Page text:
Summer Exhibition (Royal Academy, till 18 August)
Summer's truffle hunt
Oh to be in an art gallery now that summer's here! But preferably not at the Summer Exhibition — or not, at any rate, if you're an art critic. The trouble with the summer show, art-critically speaking, is that there's very little to say about it. Like Henley, or Ascot, and other similar events of the seasonal calendar, in one way it's always the same, and in another it's always different. That is, you always get different works by the same artists — the RAs and the similar sorts of works sent in by different other people who aren't RAs. All of these are plastered over the walls of the Royal Academy in the wildest imaginable confusion of genre, medium, style and approach. Nothing has much in common with anything else, and this year there are 1,332 exhibits. It's an art critic's nightmare.
But it is far less upsetting for the general The Shaving Mirror' by Norman Blarney on show at the Royal Academy public. I missed the press view this year, and so, instead of my professional col- leagues, who were no doubt grimly scratch- ing their heads as usual in an effort to think of something to write about it all, I saw it in the company of some sub-set of Friends of the RA, who were far more cheerful. Placidly drinking Pimms, they milled about, occasionally depositing a red spot and making remarks.
`Now,' said one nearby lady of a highly- wrought but immensely dull little piece, `there's an awful lot of work in that.' This is not the kind of observation that critics make any more, of course. Another lady, in the last room declared contentedly, 'I've been all the way round, and I haven't seen anything I liked.'
One point about the Summer Exhibition is that it is fundamentally a selling show. Another is that it is a truffle hunt. If you find only one painting to your taste, and buy it, that probably counts as a good Sum- mer Exhibition from your point of view (if not from that of the critics). If you don't like anything, that's almost as good. It shows you have taste.
Personally, I found about 15 works that I liked, or slightly over 1 per cent, which is about par. There were probably more that I would have taken to, had I managed to find them amongst the jumble of the hang and the crush of Pimm's-drinkers (which reached quite a frightening level in that room which is always full of small, emi- nently buyable if often ghastly pictures). More again would have looked much bet- ter in a room on their own rather than being jostled by utterly unsympathetic com- panions; more, many more, still are so terri- ble as not to be worth wasting powder and shot on.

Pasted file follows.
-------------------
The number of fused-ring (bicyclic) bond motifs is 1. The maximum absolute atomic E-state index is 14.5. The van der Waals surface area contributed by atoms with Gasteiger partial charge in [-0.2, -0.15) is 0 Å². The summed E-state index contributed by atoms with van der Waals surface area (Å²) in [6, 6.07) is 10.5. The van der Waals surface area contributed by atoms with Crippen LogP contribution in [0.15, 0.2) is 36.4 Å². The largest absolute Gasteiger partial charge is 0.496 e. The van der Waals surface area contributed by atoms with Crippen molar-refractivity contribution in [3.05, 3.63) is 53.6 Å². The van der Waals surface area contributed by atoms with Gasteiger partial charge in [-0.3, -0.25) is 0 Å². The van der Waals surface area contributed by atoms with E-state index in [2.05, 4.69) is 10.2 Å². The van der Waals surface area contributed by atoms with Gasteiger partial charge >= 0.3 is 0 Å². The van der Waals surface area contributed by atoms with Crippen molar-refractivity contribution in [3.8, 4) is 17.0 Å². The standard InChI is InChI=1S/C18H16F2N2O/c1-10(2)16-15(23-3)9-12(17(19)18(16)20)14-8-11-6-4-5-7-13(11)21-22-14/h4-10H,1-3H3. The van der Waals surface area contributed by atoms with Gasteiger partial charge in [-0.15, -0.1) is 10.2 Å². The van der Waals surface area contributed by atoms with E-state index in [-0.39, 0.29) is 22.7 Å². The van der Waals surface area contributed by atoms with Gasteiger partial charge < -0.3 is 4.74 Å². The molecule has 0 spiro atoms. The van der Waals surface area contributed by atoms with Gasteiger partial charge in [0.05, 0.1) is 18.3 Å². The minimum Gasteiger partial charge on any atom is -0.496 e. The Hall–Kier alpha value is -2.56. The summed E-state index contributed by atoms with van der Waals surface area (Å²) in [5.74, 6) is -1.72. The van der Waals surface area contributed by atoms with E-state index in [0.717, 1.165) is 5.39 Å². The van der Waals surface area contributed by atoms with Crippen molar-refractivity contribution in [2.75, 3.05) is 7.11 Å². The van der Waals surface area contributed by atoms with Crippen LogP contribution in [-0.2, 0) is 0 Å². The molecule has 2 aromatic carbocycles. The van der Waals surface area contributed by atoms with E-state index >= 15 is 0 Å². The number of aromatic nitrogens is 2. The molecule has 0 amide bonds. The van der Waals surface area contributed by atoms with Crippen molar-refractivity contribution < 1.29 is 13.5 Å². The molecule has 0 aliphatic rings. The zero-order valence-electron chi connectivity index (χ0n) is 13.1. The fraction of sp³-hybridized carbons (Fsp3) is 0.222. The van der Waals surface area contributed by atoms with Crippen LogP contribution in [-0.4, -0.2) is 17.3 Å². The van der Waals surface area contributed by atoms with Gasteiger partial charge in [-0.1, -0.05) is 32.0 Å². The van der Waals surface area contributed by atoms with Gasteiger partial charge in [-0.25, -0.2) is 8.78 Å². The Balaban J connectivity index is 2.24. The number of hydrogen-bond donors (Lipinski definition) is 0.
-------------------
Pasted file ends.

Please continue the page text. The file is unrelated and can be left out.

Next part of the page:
Jeffery Camp's 'Spring', which won the Charles Wollaston Award, certainly is a very beguiling picture. Camp is the kind of senior RA who always has some good pic- tures in the Summer Exhibition. But this time he has excelled himself producing a euphoric image with echoes of Dufy and Chagall in which the naked bodies, less prominent than usual in his work, could be taken at first glance for leaves or blossoms.
Among the RA regulars, Carel Weight, Elizabeth Blackadder, Mick Rooney and Leonard McComb as usual produced work which caught the eye. Norman Blarney has produced a distinguished and puzzling figu- rative painting in 'The Shaving Mirror', showing a bearded man in what appears to be a bar parlour, looking at a mirror on a table that is angled so that it would reflect not his face but the ceiling. This time I found myself enjoying the Matissey abstracts of Jennifer Durrant RA — which were all over the place — more than I have before. But the most arresting exhibits I found were sculptures.
It is good to see McComb's gilt bronze `Portrait of a Young Man Standing' again — not that it is a new work — because it is one of the most beautiful figurative sculp- tures made in this country in the last half century. Opposite it in the Central Hall is Stephan Cox's very different but impres- sive interior space, a garden shed-sized construction in dark, polished, speckled stone that at once suggests a bomb shelter and a shrine.
I was instinctively drawn to Tony Cragg's `Rational Beings, more than I usually am to that artist's work, perhaps because it looked more familiar. Indeed, I suspect it is a bleak parody of Henry Moore. Outside in the courtyard there are some good pieces by Peter Randall-Page and the Spanish Hon. RA Eduardo Chillida.
As I passed the latter's massive rusty- iron arch on the way out, I had a thought. The RA summer show is a Georgian insti- tution, having taken place every year since 1768. It has retained its antiquated consti- tutional mechanism with a hanging com- mittee similar to that before which Constable's paintings were brought. But bit by bit, despite the ritual, the rules have changed. A hundred years ago, more or less all the submissions would have been of roughly similar type. Now anything, abso- lutely anything, goes. Damien Hirst, if he could be persuaded to submit, would be welcomed with open arms.
This combination of crusty tradition and free for all is not a bad metaphor, don't you think, for what has happened to mod- ern Britain?